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Examples of Behaviorism in Psychology

Behaviorism is a theory of human psychology that suggests that all behaviors are acquired through conditioning. According to this approach to psychology, it is our interactions with our environments that shape what we learn, who we are, and how we act.

Examples of behaviorism include theories such as classical conditioning and operant conditioning, as well as techniques like token economies and behavior modeling.

Behaviorists believe that people are shaped by their interactions with their environment. They emphasize the importance of observable, overt behaviors and believe changing a person’s environment will change how they act, think, and feel.

Behaviorism rose to prominence early in the 20th century. During that time, psychologists strove to make psychology a more scientific and empirical science.

This article covers examples of behaviorism, how it works, and how it is still used today. It also discusses the history of behaviorism and its contributions to psychology.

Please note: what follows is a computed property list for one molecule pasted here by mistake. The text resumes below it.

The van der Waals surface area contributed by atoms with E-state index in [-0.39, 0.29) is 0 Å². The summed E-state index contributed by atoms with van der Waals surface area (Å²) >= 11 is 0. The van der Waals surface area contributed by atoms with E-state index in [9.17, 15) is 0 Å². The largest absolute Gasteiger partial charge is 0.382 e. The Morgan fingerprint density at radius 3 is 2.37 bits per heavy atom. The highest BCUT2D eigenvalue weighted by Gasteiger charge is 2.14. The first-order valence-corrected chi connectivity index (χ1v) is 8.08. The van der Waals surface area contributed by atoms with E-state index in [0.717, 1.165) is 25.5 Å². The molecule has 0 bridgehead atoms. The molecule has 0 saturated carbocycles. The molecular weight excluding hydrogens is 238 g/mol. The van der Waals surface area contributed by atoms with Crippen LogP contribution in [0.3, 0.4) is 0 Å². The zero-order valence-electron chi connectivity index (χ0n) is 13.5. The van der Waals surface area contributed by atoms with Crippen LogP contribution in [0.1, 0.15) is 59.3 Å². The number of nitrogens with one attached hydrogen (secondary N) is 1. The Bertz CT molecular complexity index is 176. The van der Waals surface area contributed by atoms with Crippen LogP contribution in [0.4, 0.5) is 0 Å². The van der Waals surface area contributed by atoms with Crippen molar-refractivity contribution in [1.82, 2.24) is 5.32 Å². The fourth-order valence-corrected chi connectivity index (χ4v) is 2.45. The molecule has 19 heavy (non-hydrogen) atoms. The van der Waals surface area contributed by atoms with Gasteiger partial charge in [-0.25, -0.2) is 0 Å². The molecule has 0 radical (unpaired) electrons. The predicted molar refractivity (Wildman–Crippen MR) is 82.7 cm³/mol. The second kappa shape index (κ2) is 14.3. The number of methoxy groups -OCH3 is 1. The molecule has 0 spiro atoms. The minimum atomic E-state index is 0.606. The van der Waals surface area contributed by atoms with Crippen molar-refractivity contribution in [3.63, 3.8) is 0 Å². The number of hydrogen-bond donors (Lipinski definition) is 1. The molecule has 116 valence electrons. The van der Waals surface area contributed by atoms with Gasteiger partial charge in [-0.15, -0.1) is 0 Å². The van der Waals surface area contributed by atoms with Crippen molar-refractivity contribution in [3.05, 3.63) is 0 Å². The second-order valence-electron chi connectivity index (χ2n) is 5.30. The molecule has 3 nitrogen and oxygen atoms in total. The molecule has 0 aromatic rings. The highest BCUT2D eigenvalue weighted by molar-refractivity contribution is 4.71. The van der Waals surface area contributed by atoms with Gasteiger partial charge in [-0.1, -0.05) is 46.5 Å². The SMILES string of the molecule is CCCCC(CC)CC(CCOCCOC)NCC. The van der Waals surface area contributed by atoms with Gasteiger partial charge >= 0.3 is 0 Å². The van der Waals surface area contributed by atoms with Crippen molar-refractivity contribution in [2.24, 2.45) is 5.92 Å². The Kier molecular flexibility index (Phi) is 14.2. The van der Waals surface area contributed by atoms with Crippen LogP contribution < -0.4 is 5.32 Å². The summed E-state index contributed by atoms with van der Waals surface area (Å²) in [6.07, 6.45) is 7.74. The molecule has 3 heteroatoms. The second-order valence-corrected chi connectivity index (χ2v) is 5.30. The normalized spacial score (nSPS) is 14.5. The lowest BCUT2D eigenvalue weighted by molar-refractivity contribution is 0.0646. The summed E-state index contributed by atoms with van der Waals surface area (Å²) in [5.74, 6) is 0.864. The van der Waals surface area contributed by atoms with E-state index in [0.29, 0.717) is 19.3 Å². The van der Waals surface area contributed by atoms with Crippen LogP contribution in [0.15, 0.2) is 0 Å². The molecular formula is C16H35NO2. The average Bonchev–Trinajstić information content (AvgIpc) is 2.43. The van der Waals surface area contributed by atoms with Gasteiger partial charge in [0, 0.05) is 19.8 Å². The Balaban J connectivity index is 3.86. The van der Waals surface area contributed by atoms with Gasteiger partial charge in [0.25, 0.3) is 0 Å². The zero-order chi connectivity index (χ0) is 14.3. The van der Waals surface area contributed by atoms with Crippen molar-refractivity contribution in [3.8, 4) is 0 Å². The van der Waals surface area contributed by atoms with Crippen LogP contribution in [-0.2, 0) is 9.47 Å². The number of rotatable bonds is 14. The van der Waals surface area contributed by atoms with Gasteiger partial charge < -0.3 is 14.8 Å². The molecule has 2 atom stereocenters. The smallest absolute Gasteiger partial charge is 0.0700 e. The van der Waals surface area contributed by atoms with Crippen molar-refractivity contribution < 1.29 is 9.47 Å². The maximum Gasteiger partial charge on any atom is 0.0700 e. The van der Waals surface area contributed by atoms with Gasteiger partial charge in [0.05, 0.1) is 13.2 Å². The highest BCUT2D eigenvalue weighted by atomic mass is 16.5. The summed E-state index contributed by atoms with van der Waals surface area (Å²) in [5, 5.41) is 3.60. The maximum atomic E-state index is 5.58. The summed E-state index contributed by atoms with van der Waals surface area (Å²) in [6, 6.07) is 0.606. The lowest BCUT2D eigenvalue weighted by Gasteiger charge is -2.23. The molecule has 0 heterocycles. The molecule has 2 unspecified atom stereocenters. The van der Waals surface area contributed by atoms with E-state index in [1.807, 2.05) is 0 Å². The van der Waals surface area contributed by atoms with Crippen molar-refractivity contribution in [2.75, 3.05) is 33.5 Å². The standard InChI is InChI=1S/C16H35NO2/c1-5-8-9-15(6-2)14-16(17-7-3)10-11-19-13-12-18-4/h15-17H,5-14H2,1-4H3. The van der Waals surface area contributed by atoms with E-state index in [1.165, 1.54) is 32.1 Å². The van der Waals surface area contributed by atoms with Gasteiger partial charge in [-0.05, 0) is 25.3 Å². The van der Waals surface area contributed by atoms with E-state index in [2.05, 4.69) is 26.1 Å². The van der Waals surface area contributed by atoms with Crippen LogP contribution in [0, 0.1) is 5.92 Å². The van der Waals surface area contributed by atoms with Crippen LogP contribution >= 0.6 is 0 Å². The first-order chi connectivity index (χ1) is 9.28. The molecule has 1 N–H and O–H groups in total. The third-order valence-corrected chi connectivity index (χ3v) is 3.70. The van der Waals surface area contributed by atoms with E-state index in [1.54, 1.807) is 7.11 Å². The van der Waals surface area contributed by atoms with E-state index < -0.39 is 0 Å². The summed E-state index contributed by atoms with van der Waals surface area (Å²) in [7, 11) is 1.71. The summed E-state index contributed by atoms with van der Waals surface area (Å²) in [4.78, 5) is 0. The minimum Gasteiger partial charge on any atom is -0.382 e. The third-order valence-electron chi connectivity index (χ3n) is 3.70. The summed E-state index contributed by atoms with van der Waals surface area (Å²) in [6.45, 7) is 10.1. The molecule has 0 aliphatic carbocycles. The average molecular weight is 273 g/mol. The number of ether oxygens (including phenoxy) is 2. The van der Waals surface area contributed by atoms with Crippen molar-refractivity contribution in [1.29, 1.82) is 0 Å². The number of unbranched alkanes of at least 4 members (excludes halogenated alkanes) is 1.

What Is Behaviorism?

At its most basic, behaviorism can be defined as the study of observable behavior. The central idea of behaviorism is that all actions are acquired through conditioning processes.

  • Behaviorism suggests that psychology should be the science of observable behavior. Instead of focusing on what goes on inside the mind, the behaviorists suggested that psychology should focus on the environmental influences that cause behaviors.
  • Behaviorism suggests that learning and behavior are the result of stimulus-response associations. Behaviors can be explained by looking at these learned associations rather than focusing on internal events inside the human mind.